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Nathaniel

Flamenco, Flamenco

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The extra "Flamenco" in the title is apparently there to distinguish it from Carlos Saura's previous study on the same subject. At first I was afraid that the film would be as superfluous as its title. Nothing could be further from the truth. This is a great documentary (if you can call it that) that should be better known. Like Fados, it resembles a concert film, the entirety of the action taking place on a minimalist stage with decorous rear projection screens befitting of a 1930s musical. But the bold interplay of light (compliments of Vittorio Storaro), musical performance, and dance sustains a fluid cinematic space that catapults it somewhere beyond that genre. "A feast for the senses!" proclaimed the Hollywood Reporter. True enough. And perhaps something more than that. 

I was overwhelmed by the whole thing. After the lights came on, I became aware of a few other people in the theater. (I had walked in alone.) Two of them--an elderly Latina and a younger companion I assumed was her daughter--made eye contact with me. I seized the moment and exclaimed something like, "Wasn't that movie wonderful?" The older woman responded with "Oh, yes!" And then we talked for a few seconds about our favorite passages. Just then I noticed that the younger woman looked a bit bleary-eyed, as though she'd recently wiped tears from her eyes.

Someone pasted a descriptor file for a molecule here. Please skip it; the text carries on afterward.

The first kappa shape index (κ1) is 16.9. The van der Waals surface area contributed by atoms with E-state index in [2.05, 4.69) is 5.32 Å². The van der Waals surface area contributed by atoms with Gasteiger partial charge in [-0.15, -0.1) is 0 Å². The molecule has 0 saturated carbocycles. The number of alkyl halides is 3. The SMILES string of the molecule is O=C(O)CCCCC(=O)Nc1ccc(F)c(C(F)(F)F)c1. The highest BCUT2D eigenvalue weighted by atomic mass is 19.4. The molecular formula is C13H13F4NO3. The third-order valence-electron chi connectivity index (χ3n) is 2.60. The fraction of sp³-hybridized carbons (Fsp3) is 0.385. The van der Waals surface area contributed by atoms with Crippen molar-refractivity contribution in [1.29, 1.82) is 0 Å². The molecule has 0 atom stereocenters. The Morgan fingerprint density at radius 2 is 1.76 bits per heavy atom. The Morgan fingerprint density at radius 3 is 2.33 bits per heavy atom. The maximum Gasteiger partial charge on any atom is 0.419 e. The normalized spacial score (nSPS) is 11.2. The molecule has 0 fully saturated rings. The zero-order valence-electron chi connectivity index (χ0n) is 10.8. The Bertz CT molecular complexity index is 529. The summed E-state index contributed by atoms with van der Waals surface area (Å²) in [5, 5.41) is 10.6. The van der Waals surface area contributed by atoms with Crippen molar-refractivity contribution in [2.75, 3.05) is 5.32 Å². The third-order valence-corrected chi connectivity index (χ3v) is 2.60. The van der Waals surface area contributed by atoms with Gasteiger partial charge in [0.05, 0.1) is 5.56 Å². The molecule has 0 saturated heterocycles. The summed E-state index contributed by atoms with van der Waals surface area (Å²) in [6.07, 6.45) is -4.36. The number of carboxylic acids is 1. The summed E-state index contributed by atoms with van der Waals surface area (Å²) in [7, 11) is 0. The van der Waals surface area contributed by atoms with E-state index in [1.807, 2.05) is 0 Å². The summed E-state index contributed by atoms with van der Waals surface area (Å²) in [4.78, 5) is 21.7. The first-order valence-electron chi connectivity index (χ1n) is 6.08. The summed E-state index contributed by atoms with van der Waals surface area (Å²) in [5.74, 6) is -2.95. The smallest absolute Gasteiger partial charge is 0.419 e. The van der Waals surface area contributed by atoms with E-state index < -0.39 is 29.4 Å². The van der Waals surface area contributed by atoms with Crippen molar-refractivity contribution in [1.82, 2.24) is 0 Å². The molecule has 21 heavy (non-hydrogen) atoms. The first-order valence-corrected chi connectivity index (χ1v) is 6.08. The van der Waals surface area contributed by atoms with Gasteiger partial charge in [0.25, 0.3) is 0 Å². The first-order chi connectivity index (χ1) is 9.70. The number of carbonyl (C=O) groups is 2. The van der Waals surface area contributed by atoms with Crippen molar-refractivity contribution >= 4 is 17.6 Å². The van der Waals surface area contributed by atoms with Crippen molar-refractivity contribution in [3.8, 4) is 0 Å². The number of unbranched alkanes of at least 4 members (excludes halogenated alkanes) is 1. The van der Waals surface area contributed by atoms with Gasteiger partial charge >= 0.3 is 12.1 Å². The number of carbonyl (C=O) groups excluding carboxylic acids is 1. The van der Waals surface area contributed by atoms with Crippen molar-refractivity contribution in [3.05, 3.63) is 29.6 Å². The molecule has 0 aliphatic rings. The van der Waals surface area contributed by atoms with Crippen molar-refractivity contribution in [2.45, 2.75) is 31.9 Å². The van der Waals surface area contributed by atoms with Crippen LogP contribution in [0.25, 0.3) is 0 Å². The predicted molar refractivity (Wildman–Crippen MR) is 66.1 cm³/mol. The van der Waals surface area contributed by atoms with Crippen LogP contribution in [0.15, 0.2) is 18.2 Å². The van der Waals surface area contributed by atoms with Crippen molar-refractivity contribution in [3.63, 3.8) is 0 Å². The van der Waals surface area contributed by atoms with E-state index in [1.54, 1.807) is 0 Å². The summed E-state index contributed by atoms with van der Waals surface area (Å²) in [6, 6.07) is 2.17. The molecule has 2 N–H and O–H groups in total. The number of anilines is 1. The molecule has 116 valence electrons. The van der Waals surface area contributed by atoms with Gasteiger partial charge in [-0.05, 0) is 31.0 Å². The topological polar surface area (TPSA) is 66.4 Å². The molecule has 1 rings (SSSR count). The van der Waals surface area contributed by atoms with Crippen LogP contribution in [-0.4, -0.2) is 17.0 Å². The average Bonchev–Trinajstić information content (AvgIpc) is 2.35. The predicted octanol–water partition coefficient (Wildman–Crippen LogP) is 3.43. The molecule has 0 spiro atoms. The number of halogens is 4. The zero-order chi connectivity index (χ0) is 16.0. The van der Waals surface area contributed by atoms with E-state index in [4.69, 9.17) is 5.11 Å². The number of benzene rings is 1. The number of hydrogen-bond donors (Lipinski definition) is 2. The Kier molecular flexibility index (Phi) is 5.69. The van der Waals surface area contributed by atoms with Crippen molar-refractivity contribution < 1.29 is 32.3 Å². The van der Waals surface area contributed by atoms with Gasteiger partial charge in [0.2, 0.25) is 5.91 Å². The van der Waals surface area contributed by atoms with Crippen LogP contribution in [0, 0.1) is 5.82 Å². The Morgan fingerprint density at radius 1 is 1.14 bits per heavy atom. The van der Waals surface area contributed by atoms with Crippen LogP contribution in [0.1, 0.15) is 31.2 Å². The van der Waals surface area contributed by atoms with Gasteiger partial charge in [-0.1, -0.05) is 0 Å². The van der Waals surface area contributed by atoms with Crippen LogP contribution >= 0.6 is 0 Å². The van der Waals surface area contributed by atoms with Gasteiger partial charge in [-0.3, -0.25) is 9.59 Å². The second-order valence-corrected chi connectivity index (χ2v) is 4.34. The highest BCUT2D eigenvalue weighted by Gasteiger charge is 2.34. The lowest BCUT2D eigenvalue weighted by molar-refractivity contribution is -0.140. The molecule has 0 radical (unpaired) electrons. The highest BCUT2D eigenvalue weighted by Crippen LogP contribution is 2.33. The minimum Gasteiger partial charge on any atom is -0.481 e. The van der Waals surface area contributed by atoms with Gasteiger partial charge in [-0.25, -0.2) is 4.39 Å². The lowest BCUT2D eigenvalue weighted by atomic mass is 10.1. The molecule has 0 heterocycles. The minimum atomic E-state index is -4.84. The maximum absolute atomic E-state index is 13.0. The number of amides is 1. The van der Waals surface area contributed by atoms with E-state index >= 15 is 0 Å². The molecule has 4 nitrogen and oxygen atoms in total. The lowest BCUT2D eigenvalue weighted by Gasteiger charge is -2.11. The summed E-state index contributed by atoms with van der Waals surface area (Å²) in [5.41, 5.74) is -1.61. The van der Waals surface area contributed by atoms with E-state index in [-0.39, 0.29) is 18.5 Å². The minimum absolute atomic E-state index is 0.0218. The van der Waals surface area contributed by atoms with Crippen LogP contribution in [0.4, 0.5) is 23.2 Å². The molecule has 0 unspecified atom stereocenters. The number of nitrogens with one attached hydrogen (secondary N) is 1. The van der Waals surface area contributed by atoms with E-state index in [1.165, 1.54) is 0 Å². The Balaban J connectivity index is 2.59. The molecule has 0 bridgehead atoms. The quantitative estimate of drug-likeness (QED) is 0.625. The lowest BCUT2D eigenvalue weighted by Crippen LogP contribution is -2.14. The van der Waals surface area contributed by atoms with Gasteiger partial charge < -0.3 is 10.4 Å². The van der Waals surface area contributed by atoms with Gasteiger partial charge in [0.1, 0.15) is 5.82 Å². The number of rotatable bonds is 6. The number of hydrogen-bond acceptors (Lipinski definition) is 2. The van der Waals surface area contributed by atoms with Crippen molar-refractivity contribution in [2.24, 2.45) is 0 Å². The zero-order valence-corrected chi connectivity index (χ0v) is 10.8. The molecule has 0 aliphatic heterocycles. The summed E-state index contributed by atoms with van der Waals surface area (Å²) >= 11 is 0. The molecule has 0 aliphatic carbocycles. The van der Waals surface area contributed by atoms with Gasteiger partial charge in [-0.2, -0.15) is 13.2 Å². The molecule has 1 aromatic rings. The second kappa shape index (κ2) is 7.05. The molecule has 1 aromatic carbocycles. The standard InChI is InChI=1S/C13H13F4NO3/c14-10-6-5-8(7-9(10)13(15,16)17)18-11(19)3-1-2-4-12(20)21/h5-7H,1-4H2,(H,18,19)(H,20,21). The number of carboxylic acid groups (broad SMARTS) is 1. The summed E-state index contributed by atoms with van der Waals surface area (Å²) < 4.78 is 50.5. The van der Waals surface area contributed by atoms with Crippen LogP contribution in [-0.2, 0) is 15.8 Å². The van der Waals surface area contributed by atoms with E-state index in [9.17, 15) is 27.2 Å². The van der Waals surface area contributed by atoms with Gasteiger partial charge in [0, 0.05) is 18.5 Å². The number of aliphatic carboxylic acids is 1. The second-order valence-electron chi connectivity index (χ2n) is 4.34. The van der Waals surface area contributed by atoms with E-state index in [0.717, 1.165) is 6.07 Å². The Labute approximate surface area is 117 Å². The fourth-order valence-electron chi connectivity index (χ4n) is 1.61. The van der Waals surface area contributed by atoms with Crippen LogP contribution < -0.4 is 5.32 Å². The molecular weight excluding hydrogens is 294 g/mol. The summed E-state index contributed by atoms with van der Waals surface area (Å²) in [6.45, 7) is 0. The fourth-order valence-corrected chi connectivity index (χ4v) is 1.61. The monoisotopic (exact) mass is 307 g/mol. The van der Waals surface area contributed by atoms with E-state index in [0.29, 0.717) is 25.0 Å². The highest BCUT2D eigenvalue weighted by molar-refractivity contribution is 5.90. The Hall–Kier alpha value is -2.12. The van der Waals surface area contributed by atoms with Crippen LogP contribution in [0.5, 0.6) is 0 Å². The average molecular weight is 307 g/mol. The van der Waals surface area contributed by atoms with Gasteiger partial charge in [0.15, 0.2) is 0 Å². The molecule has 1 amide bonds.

This all happened two years ago, and it feels as fresh as yesterday. The movie has become a new favorite: a singular, sensuous experience as well as a valuable work of cultural preservation. And the context is celebratory. What's more--and here is the ultimate point of my longwinded story--it has the proven capacity to draw people together. Cinema at its most affirmative and healing. The final tracking shot, which connects the titular dance with the technology that will enable it to reach the rest of the world, is a beautiful expression of inclusivity. 

It worries me a little how this film--and Saura's recent forays into similar territory--has been taken for granted. Between Fados and Argentina (which I've yet to see), Saura is virtually alone in his aesthetic task, which makes him something of a cinematic folk hero.


"A great film is one that to some degree frees the viewer from this passive stupor and engages him or her in a creative process of viewing. The dynamic must be two-way. The great film not only comes at the viewer, it draws the viewer toward it." -Paul Schrader

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